Quite by accident, looking for a recent photo on my phone, I hit the wrong thing and found myself back in September 2019, and this snapshot from Palma de Mallorca’s cathedral museum cried out for re-editing. I opened it in Snapseed, feeling that there might be a haiku in it. There was.
Of course I’m thinking of Proust, but also of ancient Egyptian symbolism about scarab beetles, and the way Japanese use the word 蟲 mushi, commonly translated as bug or insect, to also indicate a kind of second soul, “closer to the depths of one’s being.” All this was brought to mind not only by the photo but also by a real encounter I had the other week with a large black beetle, which was moving too quickly for me to photograph, and chose to escape not by flying but by tunneling into the earth.
Good to find a use once again for the target-shaped text option in Snapseed. The auto-generated font sizes and lines were a good fit for this tanka as well, I think. All in all, I’d say my smugness about this haiga-like thing is appropriate for the day, which has long been mainly an exercise in corporate greenwashing and liberal performative virtue.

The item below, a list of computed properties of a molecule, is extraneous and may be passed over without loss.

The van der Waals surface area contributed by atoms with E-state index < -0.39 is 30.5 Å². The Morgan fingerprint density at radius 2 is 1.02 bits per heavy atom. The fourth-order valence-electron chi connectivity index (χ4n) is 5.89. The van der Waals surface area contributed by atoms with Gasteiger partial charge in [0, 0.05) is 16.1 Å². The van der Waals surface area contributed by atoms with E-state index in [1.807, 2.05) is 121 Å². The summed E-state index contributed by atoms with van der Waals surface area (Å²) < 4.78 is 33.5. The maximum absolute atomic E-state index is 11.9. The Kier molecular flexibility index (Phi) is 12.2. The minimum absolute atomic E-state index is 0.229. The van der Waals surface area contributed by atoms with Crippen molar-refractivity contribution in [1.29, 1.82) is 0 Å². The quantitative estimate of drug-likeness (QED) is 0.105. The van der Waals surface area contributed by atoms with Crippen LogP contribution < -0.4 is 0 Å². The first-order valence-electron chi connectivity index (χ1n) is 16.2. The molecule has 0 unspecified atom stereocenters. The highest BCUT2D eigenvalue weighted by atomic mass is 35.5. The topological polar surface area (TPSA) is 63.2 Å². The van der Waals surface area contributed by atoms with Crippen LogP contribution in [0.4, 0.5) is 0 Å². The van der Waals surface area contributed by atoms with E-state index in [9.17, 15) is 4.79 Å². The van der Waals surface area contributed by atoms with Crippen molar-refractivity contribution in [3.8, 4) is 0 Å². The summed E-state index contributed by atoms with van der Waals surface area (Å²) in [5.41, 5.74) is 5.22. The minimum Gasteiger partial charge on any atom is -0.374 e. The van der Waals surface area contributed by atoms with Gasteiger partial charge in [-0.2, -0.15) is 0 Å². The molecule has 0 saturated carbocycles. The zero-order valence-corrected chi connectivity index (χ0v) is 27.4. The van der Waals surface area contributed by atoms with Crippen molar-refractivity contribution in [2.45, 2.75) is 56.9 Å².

I love the variety of colors in brown eggs and took this photo just to record that. Then haiku possibilities began to suggest themselves. I remembered the winter aconites blooming through or adjacent to patches of snow in my friend L.’s garden on Wednesday. My first draft had “a sun” rather than “the sun” and I wonder whether that might’ve been the stronger choice. But when I write poetry I tend to go with whatever rolls off the tongue most easily.
Once again the font is one I’ve come to know through the Snapseed app on my phone, Pacifico, but it’s only available for single-line messages; to get three lines of the same size, equally spaced, requires better eyesight and way more touch-screen dexterity than I possess. (I tried!) So I took it to GIMP on the desktop.
Just spotted this at the back of the garage when I put away the car this afternoon. How had I missed it before? Such gorgeous architecture. I’m not entirely sure what I had in mind with the words but they felt right, and sometimes that’s enough.